Shakespeare wrote Shakespeare. The only argument that Shapiro neglects is the unusually high proportion of Warwickshire words in the plays.

A brilliant book. I must find out more about Shakespeare.

May 2011; 316 pages

PLEASE read Shapiro's even more brilliant books about Shakespeare: 1599 (Julius Caesar and Hamlet) and 1606 (King Lear and Macbeth) which tell of the creation of Shakespeare's plays in those years and root his work firmly in the context of his life. Stephen Greenblatt's Will in the World is unputdownable whilst Stenley Wells locates Shakespeare in the context of his contemporaries in Shakespeare and Co.

Random points I noted.

The creator of the Oxfordian myth was a man named Looney who came from Blyth where my Dad came from.

Shapiro uses the term ‘sock-puppetry’. Wikipedia tells me that this means " the use of multiple accounts to deceive other editors, disrupt discussions, distort consensus, avoid sanctions, or otherwise violate community standards"

In Elizabethan times “People didn’t think in terms of modern binaries of ‘homosexualty’ and ‘heterosexuality’” (p307)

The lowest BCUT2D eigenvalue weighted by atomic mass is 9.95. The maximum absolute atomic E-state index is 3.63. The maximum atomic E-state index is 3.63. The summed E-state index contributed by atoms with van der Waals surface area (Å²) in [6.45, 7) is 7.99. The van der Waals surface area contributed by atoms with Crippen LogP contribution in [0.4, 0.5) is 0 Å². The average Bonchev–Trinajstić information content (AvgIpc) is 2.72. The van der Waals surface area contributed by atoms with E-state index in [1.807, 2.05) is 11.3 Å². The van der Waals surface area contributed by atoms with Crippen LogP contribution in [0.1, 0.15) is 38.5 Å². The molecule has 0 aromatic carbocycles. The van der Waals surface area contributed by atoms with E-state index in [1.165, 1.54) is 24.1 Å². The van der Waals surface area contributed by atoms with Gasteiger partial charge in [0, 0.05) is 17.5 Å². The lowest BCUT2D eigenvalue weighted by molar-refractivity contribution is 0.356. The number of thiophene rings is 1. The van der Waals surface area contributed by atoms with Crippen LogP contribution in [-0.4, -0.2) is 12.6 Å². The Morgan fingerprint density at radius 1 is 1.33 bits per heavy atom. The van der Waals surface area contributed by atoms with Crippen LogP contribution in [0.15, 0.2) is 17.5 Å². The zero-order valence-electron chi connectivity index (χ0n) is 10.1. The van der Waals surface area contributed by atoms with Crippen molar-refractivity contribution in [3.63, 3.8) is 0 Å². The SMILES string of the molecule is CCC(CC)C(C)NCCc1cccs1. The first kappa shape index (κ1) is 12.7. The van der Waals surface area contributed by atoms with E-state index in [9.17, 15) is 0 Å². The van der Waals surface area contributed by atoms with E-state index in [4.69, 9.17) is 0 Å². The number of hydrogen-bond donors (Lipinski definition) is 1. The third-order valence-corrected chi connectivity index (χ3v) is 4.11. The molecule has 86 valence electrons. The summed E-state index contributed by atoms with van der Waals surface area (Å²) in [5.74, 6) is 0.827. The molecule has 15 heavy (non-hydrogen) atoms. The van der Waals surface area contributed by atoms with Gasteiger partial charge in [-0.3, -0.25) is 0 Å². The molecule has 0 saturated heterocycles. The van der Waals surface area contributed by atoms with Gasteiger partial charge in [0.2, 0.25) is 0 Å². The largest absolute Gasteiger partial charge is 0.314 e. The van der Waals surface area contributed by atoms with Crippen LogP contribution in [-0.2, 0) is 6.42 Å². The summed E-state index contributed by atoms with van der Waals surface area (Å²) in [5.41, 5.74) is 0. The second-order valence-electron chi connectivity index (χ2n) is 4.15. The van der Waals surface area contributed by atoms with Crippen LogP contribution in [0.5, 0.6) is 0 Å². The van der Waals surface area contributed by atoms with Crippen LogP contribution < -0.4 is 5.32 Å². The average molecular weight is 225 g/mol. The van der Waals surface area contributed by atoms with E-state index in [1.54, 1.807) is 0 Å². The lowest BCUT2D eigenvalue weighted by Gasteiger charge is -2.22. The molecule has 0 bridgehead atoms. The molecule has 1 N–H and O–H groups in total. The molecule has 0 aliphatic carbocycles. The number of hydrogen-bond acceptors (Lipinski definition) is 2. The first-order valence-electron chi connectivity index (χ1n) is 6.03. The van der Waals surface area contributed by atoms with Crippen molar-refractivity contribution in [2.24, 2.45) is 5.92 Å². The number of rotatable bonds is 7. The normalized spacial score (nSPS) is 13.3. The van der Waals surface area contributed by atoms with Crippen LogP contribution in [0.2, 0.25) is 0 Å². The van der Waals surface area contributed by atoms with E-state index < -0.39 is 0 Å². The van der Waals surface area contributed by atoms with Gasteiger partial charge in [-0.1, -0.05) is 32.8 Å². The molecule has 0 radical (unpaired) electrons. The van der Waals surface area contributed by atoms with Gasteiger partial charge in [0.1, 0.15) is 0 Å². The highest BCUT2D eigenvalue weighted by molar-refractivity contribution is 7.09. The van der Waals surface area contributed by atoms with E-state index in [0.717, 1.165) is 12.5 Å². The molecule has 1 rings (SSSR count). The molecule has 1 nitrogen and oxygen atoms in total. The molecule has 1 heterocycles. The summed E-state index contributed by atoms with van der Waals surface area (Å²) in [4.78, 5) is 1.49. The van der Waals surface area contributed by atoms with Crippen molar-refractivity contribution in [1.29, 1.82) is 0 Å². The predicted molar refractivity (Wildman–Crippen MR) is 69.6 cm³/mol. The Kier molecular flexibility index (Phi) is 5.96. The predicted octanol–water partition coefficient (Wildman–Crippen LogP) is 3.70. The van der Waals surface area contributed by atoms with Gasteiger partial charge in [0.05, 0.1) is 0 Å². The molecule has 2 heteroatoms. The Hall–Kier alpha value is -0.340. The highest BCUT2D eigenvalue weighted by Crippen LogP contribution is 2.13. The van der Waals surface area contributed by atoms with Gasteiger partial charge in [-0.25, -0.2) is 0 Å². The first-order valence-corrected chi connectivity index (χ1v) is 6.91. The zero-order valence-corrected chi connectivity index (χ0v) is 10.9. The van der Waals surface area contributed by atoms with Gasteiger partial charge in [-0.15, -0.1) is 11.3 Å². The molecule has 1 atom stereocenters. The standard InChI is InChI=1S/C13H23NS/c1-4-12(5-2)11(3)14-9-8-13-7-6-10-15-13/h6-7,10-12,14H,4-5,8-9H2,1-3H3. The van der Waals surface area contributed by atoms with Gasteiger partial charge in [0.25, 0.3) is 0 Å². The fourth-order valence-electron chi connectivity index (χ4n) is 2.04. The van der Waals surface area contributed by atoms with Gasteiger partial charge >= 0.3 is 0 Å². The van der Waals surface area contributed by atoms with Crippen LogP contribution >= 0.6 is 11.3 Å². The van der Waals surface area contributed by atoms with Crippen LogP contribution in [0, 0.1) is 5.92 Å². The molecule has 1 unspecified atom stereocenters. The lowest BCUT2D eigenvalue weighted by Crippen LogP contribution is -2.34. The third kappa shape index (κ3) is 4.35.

Friday, 6 May 2011

"Long Time Coming" by Robert Goddard

A classic Goddard: a man is released from an Irish gaol after spending 36 years inside. He and his nephew embark on a quest to prove that the Picassos presently being exhibited at the Royal Academy are were stolen. Nephew (ex oil executive with no obvious talent for a murky world of cross and double cross not to mention espionage and high living low lifes) falls in love with pretty girl and uncovers secrets that the British government have been at pains to hide.

And I read it quickly in a few 'can't put it down' days.

But.

I couldn't quite see how the Picassos and the uncle's imprisonment were related. People from the past kept cropping up in a tightly incestuous circle. And the British agent gave half the plot away without really needing to so he could enlist help that he really didn't seem to need.

So this is the second disappointing Goddard in a row (also 'Found Wanting' from March last year). It wasn't as compelling as the others. The motivations weren't as necessary. And the plot wasn't tight enough and the twists and turns seemed contrived. Perhaps the master is growing tired.

May 2011; 541 pages

Tuesday, 3 May 2011

"Henry I: King of England and Duke of Normandy" by Judith A. Green

 I was rather frightened of this biography: it looked a little too much like serious history which usually means it is rather boring to read. But it was well written (not quite a page turner!) and I read it quite quickly.

The most fascinating episodes in Henry's life were:

  • His accession: his elder brother King William II 'Rufus' died hunting in the New Forest in an 'accident' when Henry was in the same hunting party;